While just about every market group has seen a significant rebound off the Christmas Eve lows, two notable laggards have been Tobacco and Tech Hardware. These are two groups that you don’t normally associate with each other, but both have been profoundly weak over the course of the last few months.
After rallying nearly 9% from its lows, the Tobacco group is down over 4% this week after Altria (MO) was downgraded at Morgan Stanley on Tuesday due to concerns over changing smoking patterns, disruption in the space (marijuana and e-cigarettes), and increased regulatory risk. As the chart below shows, weakness for the Tobacco industry has been nothing new as the group did nothing but go down in the last year, falling over 34%, including an 18.1% decline in Q4. Regarding the Q4 decline, you may counter that the rest of the market was down big in Q4 as well. That’s true, but considering the fact that the group has always been considered defensive in nature, that kind of weakness is extreme. One big contributor to last year’s Q4 weakness was the fact that the company went out and took a 35% stake in e-cigarette maker Juul for $12.8 billion. We understand that desperate times call for desperate measures, and in the face of disruption companies need to be bold, but based on the terms of the investment, Altria valued Juul at $38 billion which is 45% of its current market cap!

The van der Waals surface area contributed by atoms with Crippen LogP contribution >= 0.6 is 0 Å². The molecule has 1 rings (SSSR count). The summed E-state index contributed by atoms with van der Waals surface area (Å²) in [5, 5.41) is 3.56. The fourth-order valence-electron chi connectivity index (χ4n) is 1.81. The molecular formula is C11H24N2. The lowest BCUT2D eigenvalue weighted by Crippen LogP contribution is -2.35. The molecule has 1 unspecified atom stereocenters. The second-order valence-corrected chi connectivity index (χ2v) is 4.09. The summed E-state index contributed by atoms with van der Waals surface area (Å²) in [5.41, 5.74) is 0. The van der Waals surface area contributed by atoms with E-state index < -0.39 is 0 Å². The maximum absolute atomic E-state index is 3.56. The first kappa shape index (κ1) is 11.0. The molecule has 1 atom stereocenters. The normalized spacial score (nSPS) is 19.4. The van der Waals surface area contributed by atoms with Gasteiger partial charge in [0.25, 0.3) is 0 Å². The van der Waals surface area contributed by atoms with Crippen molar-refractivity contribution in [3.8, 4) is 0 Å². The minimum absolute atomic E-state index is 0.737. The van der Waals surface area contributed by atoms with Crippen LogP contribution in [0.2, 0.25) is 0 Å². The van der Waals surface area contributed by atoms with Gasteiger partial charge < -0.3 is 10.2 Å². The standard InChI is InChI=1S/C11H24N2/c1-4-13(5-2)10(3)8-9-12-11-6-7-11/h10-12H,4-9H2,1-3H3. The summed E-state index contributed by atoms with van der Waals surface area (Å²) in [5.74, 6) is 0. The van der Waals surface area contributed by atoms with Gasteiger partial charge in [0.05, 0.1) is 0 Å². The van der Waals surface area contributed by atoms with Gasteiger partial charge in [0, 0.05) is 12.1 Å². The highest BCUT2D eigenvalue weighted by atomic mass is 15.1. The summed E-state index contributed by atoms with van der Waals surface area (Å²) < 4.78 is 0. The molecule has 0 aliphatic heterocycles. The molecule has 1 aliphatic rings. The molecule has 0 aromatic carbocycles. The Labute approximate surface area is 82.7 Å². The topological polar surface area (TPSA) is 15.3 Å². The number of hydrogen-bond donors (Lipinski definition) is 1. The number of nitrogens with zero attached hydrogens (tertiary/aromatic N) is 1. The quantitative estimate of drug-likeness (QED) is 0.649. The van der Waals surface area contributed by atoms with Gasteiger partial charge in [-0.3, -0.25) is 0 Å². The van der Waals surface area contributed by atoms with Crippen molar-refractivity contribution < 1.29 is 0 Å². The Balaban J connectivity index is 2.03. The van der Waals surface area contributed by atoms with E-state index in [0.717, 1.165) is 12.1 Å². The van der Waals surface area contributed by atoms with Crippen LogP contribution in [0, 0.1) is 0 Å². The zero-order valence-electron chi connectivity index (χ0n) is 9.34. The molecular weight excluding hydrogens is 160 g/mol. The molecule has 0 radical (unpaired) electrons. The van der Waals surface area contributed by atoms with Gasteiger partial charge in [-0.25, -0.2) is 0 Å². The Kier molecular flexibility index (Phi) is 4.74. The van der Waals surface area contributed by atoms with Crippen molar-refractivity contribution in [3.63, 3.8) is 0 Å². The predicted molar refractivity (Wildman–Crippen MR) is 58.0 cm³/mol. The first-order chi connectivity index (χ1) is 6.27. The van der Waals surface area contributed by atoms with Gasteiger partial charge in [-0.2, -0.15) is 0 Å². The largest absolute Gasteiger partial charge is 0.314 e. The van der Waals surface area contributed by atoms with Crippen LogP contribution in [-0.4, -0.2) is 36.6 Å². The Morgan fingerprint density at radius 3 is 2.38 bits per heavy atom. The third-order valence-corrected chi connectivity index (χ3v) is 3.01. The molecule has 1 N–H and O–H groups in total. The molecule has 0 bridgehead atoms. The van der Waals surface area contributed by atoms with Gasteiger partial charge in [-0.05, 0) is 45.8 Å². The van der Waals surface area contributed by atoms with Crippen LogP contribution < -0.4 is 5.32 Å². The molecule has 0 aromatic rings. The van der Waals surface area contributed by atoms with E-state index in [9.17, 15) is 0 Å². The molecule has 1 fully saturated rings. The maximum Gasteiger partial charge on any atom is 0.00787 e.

Tobacco has been no stranger to the 52-week low list over the last year or so, but in recent months it has found a new roommate in Technology Hardware. This group has seen an epic fall from grace of the last six months quickly turning from market leader to laggard. From its high in late-September, this group has lost more than a third of its value, and while more than one stock has contributed to the decline, the big driver has been Apple (AAPL), which is down close to 40%. Apple doesn’t make cigarettes, and its iPhones are still in much higher demand than a pack of smokes, but like the problem of weaker demand for Altria, sales of iPhones have been slowing as investors have been holding on to their phones longer in response to higher prices. Ironically enough, in the wake of Apple’s decline, it now trades at just about the same valuation as Altria in terms of their P/E ratios. One key difference, however, is that while Apple’s dividend yield of 1.92% is slightly below the S&P 500’s yield of 2.02%, Altria has a yield of 7.1%!